during WW1, extensive systems of trenches were used by both sides
A. because the destructive power of weapons ment soldiers could not live in the open field
B. because they prevented tanks form reaching the soldiers’ positions
C. because the soldiers were safer from posionus mustard gas closer to the ground
D. both because the destructive power of weapons ment soldiers could not live in the open field and because they prevented tanks form reaching the soldiers’ positions
E. None of the above

A. because the destructive power of weapons ment soldiers could not live in the open field

During WW1, airplanes were used for all the following except,
A. bombing the enemy
B. transporting troops
C. attacking other aircrafts
D. reconnaissance
E. "dogfighting"

B. transporting troops

the country that lost the greatest number of lives during WW1 was
A. Russia
B. Great Britian
C. France
D. Germany
E. Italy

D. Germany

During WW1, the United states government primarily financed the war through
A. deficit spending and currency manipulation
B. foreign loans and the printing of new currency
C. private business and banking loans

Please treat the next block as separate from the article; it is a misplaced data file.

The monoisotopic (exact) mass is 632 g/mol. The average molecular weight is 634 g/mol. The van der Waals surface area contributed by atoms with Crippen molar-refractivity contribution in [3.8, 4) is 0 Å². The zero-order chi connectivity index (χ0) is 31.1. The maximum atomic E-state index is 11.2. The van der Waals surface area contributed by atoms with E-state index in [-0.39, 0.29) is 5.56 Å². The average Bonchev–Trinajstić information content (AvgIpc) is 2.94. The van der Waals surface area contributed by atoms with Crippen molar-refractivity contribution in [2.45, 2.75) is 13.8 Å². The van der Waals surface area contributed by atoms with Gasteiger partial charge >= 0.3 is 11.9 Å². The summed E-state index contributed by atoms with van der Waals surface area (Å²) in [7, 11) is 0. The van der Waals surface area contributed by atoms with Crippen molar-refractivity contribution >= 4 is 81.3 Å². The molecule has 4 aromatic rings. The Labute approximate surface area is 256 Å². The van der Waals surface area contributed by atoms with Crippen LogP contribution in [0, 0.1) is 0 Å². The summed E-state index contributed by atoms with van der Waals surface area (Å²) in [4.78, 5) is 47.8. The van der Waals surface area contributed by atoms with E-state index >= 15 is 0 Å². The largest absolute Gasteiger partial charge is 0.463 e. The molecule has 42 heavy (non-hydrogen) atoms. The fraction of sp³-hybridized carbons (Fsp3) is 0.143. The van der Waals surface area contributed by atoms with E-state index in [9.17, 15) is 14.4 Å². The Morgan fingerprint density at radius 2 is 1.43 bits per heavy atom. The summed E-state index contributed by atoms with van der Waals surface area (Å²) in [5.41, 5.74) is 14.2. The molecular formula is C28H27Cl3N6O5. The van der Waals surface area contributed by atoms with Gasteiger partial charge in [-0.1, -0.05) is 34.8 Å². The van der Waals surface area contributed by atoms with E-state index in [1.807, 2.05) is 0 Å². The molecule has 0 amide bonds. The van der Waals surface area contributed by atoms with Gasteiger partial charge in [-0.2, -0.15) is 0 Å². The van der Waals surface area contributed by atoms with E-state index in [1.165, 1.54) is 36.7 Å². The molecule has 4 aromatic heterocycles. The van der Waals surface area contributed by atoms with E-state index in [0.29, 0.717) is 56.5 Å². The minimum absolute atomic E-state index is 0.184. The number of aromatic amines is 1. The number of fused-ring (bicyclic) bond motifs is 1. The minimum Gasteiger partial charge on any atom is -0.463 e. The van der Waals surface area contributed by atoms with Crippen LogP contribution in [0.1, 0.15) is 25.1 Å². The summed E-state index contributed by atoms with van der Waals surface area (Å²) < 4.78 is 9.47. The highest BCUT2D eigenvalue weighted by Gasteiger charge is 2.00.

D. currency inflation and the sale for gold reserves
E. public bond sales and new taxes

E. public bond sales and new taxes

During WW1, the war industries Board (WIB)
A. was seen as a model for rational organiztion when led by Herbert Hoover
was plagued by mismanagement and ineffcienies under Bernard Baruch
C. corrdinated government purchases of military supplies
D. saw itself as an adversary of individual businesses
E. all the above

C. corrdinated government purchases of military supplies

In the US during WWI, the Committee on Public Information (CPI)
A. established strict rules of cenorship for journalists reporting on the war
C. coordinated government purchases of military supplies
C. criticized the federal government’s reporting of the war